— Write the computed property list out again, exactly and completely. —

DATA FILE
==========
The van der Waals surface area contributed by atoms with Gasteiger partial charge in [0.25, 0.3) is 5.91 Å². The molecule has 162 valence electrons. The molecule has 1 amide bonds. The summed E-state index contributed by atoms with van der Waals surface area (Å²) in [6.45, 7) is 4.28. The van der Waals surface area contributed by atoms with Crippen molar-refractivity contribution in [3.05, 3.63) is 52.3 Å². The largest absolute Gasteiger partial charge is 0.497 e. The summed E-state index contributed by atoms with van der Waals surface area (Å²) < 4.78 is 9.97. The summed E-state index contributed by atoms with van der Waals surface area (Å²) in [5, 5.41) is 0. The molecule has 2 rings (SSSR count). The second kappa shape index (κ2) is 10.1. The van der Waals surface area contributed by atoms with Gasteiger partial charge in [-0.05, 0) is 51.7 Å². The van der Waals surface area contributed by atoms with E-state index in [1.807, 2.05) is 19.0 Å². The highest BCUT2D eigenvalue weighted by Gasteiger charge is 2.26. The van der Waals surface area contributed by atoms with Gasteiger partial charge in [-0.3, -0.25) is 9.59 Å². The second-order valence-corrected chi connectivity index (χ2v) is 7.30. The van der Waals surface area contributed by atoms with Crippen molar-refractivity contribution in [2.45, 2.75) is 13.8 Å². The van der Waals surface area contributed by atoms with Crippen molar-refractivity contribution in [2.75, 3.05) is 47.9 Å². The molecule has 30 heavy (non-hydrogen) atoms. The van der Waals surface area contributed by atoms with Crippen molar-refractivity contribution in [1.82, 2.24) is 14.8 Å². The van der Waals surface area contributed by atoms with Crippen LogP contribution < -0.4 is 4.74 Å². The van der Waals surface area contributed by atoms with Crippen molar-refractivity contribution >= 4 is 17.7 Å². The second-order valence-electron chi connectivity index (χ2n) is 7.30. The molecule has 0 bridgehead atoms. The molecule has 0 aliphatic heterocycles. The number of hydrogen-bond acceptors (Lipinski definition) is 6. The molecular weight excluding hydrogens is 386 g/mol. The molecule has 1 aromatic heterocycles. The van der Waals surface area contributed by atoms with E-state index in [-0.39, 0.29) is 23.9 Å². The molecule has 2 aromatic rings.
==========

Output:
The van der Waals surface area contributed by atoms with Gasteiger partial charge in [0.25, 0.3) is 5.91 Å². The molecule has 162 valence electrons. The molecule has 1 amide bonds. The summed E-state index contributed by atoms with van der Waals surface area (Å²) in [6.45, 7) is 4.28. The van der Waals surface area contributed by atoms with Crippen molar-refractivity contribution in [3.05, 3.63) is 52.3 Å². The largest absolute Gasteiger partial charge is 0.497 e. The summed E-state index contributed by atoms with van der Waals surface area (Å²) < 4.78 is 9.97. The summed E-state index contributed by atoms with van der Waals surface area (Å²) in [5, 5.41) is 0. The molecule has 2 rings (SSSR count). The second kappa shape index (κ2) is 10.1. The van der Waals surface area contributed by atoms with Gasteiger partial charge in [-0.05, 0) is 51.7 Å². The van der Waals surface area contributed by atoms with E-state index in [1.807, 2.05) is 19.0 Å². The highest BCUT2D eigenvalue weighted by Gasteiger charge is 2.26. The van der Waals surface area contributed by atoms with Gasteiger partial charge in [-0.3, -0.25) is 9.59 Å². The second-order valence-corrected chi connectivity index (χ2v) is 7.30. The van der Waals surface area contributed by atoms with Crippen molar-refractivity contribution in [2.45, 2.75) is 13.8 Å². The van der Waals surface area contributed by atoms with Crippen molar-refractivity contribution in [2.75, 3.05) is 47.9 Å². The molecule has 30 heavy (non-hydrogen) atoms. The van der Waals surface area contributed by atoms with Crippen molar-refractivity contribution in [1.82, 2.24) is 14.8 Å². The van der Waals surface area contributed by atoms with Crippen LogP contribution < -0.4 is 4.74 Å². The van der Waals surface area contributed by atoms with Crippen molar-refractivity contribution >= 4 is 17.7 Å². The second-order valence-electron chi connectivity index (χ2n) is 7.30. The molecule has 0 bridgehead atoms. The molecule has 0 aliphatic heterocycles. The number of hydrogen-bond acceptors (Lipinski definition) is 6. The molecular weight excluding hydrogens is 386 g/mol. The molecule has 1 aromatic heterocycles. The van der Waals surface area contributed by atoms with E-state index in [-0.39, 0.29) is 23.9 Å². The molecule has 2 aromatic rings.